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Pharmacy inspections

Inspection reports and learning from inspections

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Promoting the return of unwanted medicines.

Pharmacy type

Community

Pharmacy context

The pharmacy is in the centre of a village. The pharmacy’s main services include dispensing NHS prescriptions and selling over-the counter medicines. The pharmacy also supplies some medicines in multi-compartment compliance packs, designed to help people to take their medicines. 

Relevant standards

  • 4.1 - The pharmacy services provided are accessible to patients and the public
  • 4.3 - Medicines and medical devices are: obtained from a reputable source; safe and fit for purpose; stored securely; safeguarded from unauthorized access; supplied to the patient safely; and disposed of safely and securely

Why this is notable practice

The pharmacy’s team members provide people with information on the risks of disposing of medicines inappropriately. And they inform people about the importance of returning unwanted medicines, including used inhalers, to the pharmacy for safe disposal.

How the pharmacy did this

The pharmacy had provided people with health information relevant to the local population. It had a team member who led on issues about healthy living who supported other team members in promoting health campaigns. The pharmacy also had up-to-date and eye-catching health promotion displays in its public area to support these campaigns.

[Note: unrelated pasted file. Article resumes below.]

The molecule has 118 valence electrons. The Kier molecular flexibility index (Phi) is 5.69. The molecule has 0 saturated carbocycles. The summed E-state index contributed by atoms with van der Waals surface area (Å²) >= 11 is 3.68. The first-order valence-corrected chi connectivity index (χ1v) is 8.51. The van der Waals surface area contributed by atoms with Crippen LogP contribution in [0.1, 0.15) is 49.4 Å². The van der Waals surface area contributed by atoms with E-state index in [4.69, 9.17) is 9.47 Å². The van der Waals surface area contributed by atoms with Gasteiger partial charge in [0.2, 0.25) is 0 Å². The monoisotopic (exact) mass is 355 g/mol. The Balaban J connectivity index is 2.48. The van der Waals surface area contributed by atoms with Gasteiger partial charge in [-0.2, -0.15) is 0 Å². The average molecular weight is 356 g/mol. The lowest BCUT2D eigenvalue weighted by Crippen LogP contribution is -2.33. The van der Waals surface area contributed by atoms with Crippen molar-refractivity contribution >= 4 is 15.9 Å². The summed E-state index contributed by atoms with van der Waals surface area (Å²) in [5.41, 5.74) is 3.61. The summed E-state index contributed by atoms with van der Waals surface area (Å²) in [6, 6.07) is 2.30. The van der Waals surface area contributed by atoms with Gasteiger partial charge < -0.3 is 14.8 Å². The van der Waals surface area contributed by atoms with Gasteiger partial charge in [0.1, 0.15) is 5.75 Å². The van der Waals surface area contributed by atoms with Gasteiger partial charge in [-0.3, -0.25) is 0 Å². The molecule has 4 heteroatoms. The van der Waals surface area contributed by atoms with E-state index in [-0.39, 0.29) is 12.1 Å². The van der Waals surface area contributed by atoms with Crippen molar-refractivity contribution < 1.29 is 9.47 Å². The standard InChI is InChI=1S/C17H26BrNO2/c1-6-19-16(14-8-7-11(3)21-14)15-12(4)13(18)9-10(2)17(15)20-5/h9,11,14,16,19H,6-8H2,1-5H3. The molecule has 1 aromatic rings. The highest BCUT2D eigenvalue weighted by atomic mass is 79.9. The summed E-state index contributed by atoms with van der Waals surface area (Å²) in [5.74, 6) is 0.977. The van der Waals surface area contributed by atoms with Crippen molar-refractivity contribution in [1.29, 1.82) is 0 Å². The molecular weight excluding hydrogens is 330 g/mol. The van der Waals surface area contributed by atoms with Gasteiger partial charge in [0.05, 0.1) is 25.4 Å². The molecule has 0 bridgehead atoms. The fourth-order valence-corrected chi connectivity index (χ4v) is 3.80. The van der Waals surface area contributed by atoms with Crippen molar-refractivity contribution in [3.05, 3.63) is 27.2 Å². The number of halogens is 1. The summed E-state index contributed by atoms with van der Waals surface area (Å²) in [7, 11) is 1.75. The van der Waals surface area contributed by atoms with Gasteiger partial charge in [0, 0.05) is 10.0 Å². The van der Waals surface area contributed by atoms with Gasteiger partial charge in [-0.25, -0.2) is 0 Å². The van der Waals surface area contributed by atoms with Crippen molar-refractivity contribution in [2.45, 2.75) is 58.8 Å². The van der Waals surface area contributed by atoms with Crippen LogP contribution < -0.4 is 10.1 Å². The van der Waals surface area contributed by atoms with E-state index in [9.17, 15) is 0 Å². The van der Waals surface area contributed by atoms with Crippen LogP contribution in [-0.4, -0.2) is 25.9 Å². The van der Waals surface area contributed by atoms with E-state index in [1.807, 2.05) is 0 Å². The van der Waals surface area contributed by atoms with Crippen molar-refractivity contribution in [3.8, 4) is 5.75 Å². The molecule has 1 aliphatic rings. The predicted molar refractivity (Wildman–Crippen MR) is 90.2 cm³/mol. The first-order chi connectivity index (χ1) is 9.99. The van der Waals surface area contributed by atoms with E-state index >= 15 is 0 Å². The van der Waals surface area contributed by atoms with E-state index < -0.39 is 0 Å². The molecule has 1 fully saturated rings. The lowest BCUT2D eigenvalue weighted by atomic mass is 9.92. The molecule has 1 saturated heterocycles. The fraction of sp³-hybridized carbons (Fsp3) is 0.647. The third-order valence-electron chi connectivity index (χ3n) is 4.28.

Recently, the pharmacy had received a report of a family pet being injured due to it chewing on a discarded inhaler in a local park. And it had also received a report of waste medicines being found in a bag in a public space. As part of the NHS Pharmacy Quality Scheme (PQS), the team had completed training about the release of powerful greenhouse gases when people disposed of inhalers incorrectly. And by engaging with people who used inhalers, it had applied this learning by explaining the importance of returning used inhalers back to the pharmacy for safe disposal.

The team had also been active in encouraging people to return their unwanted medicines to the pharmacy. And it had provided a leaflet when dispensing an inhaler to inform people about the risks to the environment of not disposing of used inhalers safely. It had also engaged in local social media groups to share information about the risks to the environment, people, and animals when medicine waste was disposed of inappropriately. The pharmacy had appropriate storage space for storing waste medicines prior to collection by a licensed waste contractor. And they felt that returns had increased following its active promotion of the risks to the local community.

What difference this made to patients

People are informed about how to manage their unwanted medicines and used inhalers. This helps to reduce the risk of waste medicines being disposed of incorrectly, risking the health of other people and animals. And it reduces harm to the environment.

Highlighted standards

We have identified the standards most likely and least likely to be met in inspections, and highlighted examples of notable practice for each of these standards; to help everyone learn from others and to support continuous improvement:

  1. 1.1 Risk management
  2. 1.2 Reviewing and monitoring the safety of services
  3. 4.2 Safe and effective service delivery
  4. 4.3 Sourcing and safe, secure management of medicines and devices
  5. 2.2 Staff skills and qualifications